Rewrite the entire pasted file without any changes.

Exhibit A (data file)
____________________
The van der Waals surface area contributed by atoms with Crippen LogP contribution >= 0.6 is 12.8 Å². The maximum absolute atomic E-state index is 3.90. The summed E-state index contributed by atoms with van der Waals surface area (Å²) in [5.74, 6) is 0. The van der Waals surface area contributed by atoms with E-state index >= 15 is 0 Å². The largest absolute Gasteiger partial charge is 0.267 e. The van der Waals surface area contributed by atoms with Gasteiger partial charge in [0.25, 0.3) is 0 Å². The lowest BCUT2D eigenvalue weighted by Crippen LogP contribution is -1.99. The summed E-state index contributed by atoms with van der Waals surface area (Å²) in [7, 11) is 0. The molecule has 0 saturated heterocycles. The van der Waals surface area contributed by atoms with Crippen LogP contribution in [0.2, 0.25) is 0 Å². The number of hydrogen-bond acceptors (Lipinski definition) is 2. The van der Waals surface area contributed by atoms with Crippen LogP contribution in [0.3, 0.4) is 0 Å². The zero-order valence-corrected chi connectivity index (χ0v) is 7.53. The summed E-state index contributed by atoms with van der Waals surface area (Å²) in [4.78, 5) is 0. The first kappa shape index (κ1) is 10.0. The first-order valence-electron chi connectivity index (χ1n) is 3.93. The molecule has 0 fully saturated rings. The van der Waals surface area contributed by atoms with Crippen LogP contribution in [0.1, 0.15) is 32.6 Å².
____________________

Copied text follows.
The van der Waals surface area contributed by atoms with Crippen LogP contribution >= 0.6 is 12.8 Å². The maximum absolute atomic E-state index is 3.90. The summed E-state index contributed by atoms with van der Waals surface area (Å²) in [5.74, 6) is 0. The van der Waals surface area contributed by atoms with E-state index >= 15 is 0 Å². The largest absolute Gasteiger partial charge is 0.267 e. The van der Waals surface area contributed by atoms with Gasteiger partial charge in [0.25, 0.3) is 0 Å². The lowest BCUT2D eigenvalue weighted by Crippen LogP contribution is -1.99. The summed E-state index contributed by atoms with van der Waals surface area (Å²) in [7, 11) is 0. The molecule has 0 saturated heterocycles. The van der Waals surface area contributed by atoms with Crippen LogP contribution in [0.2, 0.25) is 0 Å². The number of hydrogen-bond acceptors (Lipinski definition) is 2. The van der Waals surface area contributed by atoms with Crippen LogP contribution in [0.3, 0.4) is 0 Å². The zero-order valence-corrected chi connectivity index (χ0v) is 7.53. The summed E-state index contributed by atoms with van der Waals surface area (Å²) in [4.78, 5) is 0. The first kappa shape index (κ1) is 10.0. The first-order valence-electron chi connectivity index (χ1n) is 3.93. The molecule has 0 fully saturated rings. The van der Waals surface area contributed by atoms with Crippen LogP contribution in [0.1, 0.15) is 32.6 Å².